Text by Fiammetta Cesana

Tomorrow, the 4th of July, which is probably the most beloved festivity in USA, marks the 244th anniversary of the American Declaration of Independence from Great Britain. On this particular occasion, the Uffizi Gallery invites us to its latest online project “Black Presence” (the Gallery has already claimed its virtual presence through the newest social channels, including the very popular platform, among the youngest and not only, Tik Tok) deciding to discuss the history of art – and its colours – in relation to the fulcrum of current social and political debate globally. Live on Tik Tok and Facebook, the museum will display a series of nine paintings with black people as main subjects, including the IV century portrait of the King of Abyssinia and Ethiopia commissioned by Cosimo de’ Medici to Cristofano dell’Altissimo, Albrecht Dürer’s opera “Adoration of the Magi” dated 1504 ca., and the 1630s “Madonna Domenica delle Cascine, Cecca di Pratolino and Pietro Moro” by the Flemish Justus Suttermans.

Blacks Matter in Art Too_Uffizi Gallery_Black Presence_live project_Tik Tok_Facebook_exhibition_performance_King of Abyssinia and Ethiopia by Cristofano dell'Altissimo

Bringing these works back to the light and to the popular knowledge, thanks to the super power of diffusion of the two social media, the project makes us question values and choices of the artistic institutions. Precisely on a crucial date for the history of the Western world, artworks that perhaps we’d never have discovered because marginalized in the dominant taste of art, will be within everyone’s reach and at the center of new ideological challenges to cope with. Have we ever wondered if Botticelli’s Venus would have reached the top in planetary iconography if it had had a darker complexion…?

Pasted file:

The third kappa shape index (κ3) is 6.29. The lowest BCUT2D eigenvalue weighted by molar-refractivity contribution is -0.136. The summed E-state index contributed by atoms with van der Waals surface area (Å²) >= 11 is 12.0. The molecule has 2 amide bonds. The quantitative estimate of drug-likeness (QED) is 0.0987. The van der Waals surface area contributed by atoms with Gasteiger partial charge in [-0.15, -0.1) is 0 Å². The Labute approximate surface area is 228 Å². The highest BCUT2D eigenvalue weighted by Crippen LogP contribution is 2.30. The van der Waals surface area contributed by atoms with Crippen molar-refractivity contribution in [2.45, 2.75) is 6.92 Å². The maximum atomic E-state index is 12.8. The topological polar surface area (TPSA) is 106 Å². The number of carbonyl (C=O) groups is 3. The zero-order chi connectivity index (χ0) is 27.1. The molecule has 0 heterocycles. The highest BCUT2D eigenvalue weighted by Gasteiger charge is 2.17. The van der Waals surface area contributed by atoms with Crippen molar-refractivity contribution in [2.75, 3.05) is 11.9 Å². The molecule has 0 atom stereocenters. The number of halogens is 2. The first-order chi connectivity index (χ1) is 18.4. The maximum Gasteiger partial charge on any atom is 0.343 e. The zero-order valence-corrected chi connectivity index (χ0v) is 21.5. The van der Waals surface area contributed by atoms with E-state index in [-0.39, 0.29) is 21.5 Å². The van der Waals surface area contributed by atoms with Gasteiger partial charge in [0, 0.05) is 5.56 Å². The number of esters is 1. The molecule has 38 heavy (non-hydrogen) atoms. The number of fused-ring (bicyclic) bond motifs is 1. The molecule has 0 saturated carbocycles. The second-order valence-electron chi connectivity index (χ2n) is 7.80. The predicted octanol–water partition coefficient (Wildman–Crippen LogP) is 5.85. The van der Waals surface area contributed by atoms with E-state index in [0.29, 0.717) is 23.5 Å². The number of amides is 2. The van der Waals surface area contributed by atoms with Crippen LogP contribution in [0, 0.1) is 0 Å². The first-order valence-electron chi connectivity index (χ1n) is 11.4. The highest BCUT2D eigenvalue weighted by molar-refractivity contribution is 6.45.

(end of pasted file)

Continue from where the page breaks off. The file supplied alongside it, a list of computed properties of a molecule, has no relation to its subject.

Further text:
Blacks Matter in Art Too_Uffizi Gallery_Black Presence_live project_Tik Tok_Facebook_exhibition_performance_"Adoration of the Magi" by Albrecht Dürer

“The Uffizi are not an turris eburnea (ivory tower) of art and indeed in their collections they include the great themes of contemporary life: through art the museum can tell the great story of the past and bring works to life in the present. In fact, the masterpieces speak a universal language that helps not only to better understand their time, but also the future we intend to build”, the director Eike Schmidt said.

Blacks Matter in Art Too_Uffizi Gallery_Black Presence_live project_Tik Tok_Facebook_exhibition_performance_"Madonna Domenica delle Cascine, Cecca di Pratolino and Pietro Moro" by Justus Suttermans

The “Black Presence” journey between the operas starts tomorrow at 8pm on Tik Tok with Justin Randolph Thompson, director and co-founder of the Black History Month Florence, the city’s annual festival dedicated to black culture. And from 9pm on Facebook, in front of Piero di Cosimo’s opera “Perseo Rescuing Andromeda” of 1510s, the Burkina Faso Gabin Dabirè performs in a concert with traditional African instruments (exibart.com).